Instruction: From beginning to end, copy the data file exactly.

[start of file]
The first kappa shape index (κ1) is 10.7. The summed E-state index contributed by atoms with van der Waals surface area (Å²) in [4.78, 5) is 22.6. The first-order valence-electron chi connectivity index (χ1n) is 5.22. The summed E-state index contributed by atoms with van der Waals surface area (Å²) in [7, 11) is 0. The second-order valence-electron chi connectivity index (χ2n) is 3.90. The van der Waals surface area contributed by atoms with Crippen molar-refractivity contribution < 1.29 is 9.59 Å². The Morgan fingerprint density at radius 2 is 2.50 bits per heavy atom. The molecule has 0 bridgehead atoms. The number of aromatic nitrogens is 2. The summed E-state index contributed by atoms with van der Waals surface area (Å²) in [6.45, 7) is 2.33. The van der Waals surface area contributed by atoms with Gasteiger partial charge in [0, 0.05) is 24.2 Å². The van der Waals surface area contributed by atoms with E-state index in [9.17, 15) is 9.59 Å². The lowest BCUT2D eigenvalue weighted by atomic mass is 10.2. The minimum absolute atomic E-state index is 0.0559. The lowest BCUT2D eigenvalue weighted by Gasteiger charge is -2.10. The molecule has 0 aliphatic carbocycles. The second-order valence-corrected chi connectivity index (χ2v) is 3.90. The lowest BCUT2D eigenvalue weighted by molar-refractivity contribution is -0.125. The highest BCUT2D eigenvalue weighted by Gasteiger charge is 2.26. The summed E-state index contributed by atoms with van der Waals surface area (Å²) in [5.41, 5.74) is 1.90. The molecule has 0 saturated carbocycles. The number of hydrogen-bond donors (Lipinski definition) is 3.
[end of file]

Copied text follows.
The first kappa shape index (κ1) is 10.7. The summed E-state index contributed by atoms with van der Waals surface area (Å²) in [4.78, 5) is 22.6. The first-order valence-electron chi connectivity index (χ1n) is 5.22. The summed E-state index contributed by atoms with van der Waals surface area (Å²) in [7, 11) is 0. The second-order valence-electron chi connectivity index (χ2n) is 3.90. The van der Waals surface area contributed by atoms with Crippen molar-refractivity contribution < 1.29 is 9.59 Å². The Morgan fingerprint density at radius 2 is 2.50 bits per heavy atom. The molecule has 0 bridgehead atoms. The number of aromatic nitrogens is 2. The summed E-state index contributed by atoms with van der Waals surface area (Å²) in [6.45, 7) is 2.33. The van der Waals surface area contributed by atoms with Gasteiger partial charge in [0, 0.05) is 24.2 Å². The van der Waals surface area contributed by atoms with E-state index in [9.17, 15) is 9.59 Å². The lowest BCUT2D eigenvalue weighted by atomic mass is 10.2. The minimum absolute atomic E-state index is 0.0559. The lowest BCUT2D eigenvalue weighted by Gasteiger charge is -2.10. The molecule has 0 aliphatic carbocycles. The second-order valence-corrected chi connectivity index (χ2v) is 3.90. The lowest BCUT2D eigenvalue weighted by molar-refractivity contribution is -0.125. The highest BCUT2D eigenvalue weighted by Gasteiger charge is 2.26. The summed E-state index contributed by atoms with van der Waals surface area (Å²) in [5.41, 5.74) is 1.90. The molecule has 0 saturated carbocycles. The number of hydrogen-bond donors (Lipinski definition) is 3.